If the Wise Father emerged from his consultation with the One True and declared the seeker worthy, then the seeker would be assigned an apprenticeship in the silo, and would begin the great journey into adulthood.

If a seeker was deemed unworthy, they would be dispatched to work the mines below the silo for a period of one year. On their fourteenth birthday, they would be permitted to climb the Path again, having learned from their temporary banishment.

No seekers had yet been declared unworthy.

Of the sixteen who preceded Belinda, six now shadowed adults in the mechanical sector, three worked in supply, four worked in agriculture. One worked as an attendant in the Wise Father's court, one trained as a messenger, and one was learning how to bring babies into the world.

Belinda quietly hoped that she would be assigned to the nursery as well. She dreamed of welcoming new lives into the silo. She would be the first face those damp new eyes would see, even before their mothers. She would gently ease them into this world, and lovingly hand them to their parents.

The Wise Father remained in the prayer closet for some time. None of the attendees in the court that day knew how long was ordinary, so none of them seemed to worry. But the Wise Father had never been in the closet for longer than a few minutes, and nearly twenty minutes had passed.

When he finally emerged, he seemed uncomfortable. He climbed the steps to the bench shakily, patting his brow with a square white cloth. The eyes of the court were upon the slip of paper in his left hand.

On that paper would be printed Belinda's assignment.

The Wise Father returned to the bench at 4:48 a.m.

The court director asked the audience to remain standing for the reading of the judgment.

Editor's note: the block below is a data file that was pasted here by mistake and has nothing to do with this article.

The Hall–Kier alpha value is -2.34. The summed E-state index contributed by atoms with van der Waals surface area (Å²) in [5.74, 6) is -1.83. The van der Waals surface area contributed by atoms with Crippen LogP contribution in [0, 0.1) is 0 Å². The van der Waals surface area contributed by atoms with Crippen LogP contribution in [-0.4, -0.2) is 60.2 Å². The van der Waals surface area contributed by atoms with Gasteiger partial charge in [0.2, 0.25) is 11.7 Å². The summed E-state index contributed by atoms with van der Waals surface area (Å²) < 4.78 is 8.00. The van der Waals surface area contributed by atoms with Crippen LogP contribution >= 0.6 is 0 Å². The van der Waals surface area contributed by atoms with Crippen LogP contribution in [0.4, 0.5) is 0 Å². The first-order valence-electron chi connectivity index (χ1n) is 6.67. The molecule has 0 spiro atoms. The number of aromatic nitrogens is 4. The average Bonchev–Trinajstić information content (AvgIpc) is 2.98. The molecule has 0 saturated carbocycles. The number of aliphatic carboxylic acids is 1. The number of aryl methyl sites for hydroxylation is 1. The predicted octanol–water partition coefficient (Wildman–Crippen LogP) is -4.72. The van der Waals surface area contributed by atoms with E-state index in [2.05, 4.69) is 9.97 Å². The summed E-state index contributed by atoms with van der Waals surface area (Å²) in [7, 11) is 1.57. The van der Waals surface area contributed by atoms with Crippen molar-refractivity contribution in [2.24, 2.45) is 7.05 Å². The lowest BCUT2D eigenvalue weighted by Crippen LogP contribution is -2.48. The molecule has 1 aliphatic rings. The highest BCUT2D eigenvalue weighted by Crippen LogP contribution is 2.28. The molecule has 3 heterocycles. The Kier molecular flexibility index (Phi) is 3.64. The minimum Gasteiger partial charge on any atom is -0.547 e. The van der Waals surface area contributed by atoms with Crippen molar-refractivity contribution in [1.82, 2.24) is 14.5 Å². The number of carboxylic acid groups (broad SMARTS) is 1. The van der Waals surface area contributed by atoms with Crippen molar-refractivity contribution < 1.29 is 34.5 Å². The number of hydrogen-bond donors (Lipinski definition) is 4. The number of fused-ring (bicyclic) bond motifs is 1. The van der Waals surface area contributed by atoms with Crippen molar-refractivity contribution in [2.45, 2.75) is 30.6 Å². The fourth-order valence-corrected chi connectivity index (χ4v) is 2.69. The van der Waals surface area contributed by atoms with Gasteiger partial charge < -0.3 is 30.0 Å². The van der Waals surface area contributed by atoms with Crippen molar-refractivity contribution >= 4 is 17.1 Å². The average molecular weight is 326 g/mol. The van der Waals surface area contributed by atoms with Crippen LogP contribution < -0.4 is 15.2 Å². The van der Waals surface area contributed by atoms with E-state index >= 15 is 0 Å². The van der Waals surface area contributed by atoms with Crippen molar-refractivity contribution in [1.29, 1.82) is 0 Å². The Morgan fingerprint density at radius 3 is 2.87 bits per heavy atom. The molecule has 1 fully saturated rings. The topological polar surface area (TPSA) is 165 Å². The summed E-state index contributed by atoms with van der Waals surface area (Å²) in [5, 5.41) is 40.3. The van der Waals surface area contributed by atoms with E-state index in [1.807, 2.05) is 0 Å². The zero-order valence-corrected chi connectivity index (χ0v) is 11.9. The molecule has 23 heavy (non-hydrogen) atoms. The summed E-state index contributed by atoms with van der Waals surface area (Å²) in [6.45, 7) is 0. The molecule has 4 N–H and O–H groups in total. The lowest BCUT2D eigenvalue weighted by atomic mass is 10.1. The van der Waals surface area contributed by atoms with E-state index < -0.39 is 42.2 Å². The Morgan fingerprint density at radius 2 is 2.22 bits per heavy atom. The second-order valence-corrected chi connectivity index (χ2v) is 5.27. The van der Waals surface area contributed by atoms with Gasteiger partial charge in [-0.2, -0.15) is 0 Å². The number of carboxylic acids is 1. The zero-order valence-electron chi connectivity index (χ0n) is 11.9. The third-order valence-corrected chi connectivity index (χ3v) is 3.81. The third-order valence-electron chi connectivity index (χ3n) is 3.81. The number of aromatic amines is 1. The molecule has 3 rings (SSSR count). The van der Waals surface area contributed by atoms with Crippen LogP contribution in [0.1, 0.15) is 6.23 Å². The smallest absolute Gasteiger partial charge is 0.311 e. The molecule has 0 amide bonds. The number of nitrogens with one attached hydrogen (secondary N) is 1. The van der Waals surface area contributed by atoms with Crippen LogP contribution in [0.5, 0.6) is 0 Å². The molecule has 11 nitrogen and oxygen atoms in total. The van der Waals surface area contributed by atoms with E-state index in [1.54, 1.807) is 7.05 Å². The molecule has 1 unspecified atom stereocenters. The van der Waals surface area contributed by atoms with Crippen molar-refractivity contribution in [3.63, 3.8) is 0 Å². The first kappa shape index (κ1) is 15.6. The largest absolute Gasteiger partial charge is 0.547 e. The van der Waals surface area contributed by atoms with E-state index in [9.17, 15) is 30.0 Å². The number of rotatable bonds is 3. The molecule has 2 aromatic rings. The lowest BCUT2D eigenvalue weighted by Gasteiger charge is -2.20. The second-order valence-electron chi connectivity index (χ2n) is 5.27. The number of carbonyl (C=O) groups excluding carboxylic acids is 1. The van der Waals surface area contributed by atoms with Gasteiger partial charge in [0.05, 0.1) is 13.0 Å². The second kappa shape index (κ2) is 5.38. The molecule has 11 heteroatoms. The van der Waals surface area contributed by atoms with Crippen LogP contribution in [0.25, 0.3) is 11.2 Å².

The Wise Father asked Miss Gold to approach the bench.

Miss Gold complied.

The Wise Father sat quietly for a long moment.

Traditionally, the judgment would be read, and the seeker's assignment would be announced shortly after.

But on that day, the Wise Father broke tradition.

"Miss Gold," the old man said, "do you believe in the One True?"

Belinda blinked, and looked over her shoulder at her family. Her mother smiled encouragingly, but her father seemed to realize something was amiss. His brow furrowed, and he tilted his head inquisitively.

"Miss Gold," the Wise Father repeated.

Belinda turned back to the Wise Father, sitting high above her, and said, "I believe in the One True, Father."

The Wise Father had expected this answer, and nodded shortly. He took a deep breath and said, "And you believe in the One True's plan? His immaculate plan for each believer?"

A murmur spread through the court then, as if the audience had suddenly realized that the script had been abandoned.

The court director stomped one foot and called for silence.

"Yes, Father, I do," Belinda answered, somewhat nervously.

The old man nodded again. He bowed his head, as if gathering his strength, then stood to his feet. He gazed out upon the court, the upturned and curious faces, then turned his attention to the court director.

"Come," the Wise Father said.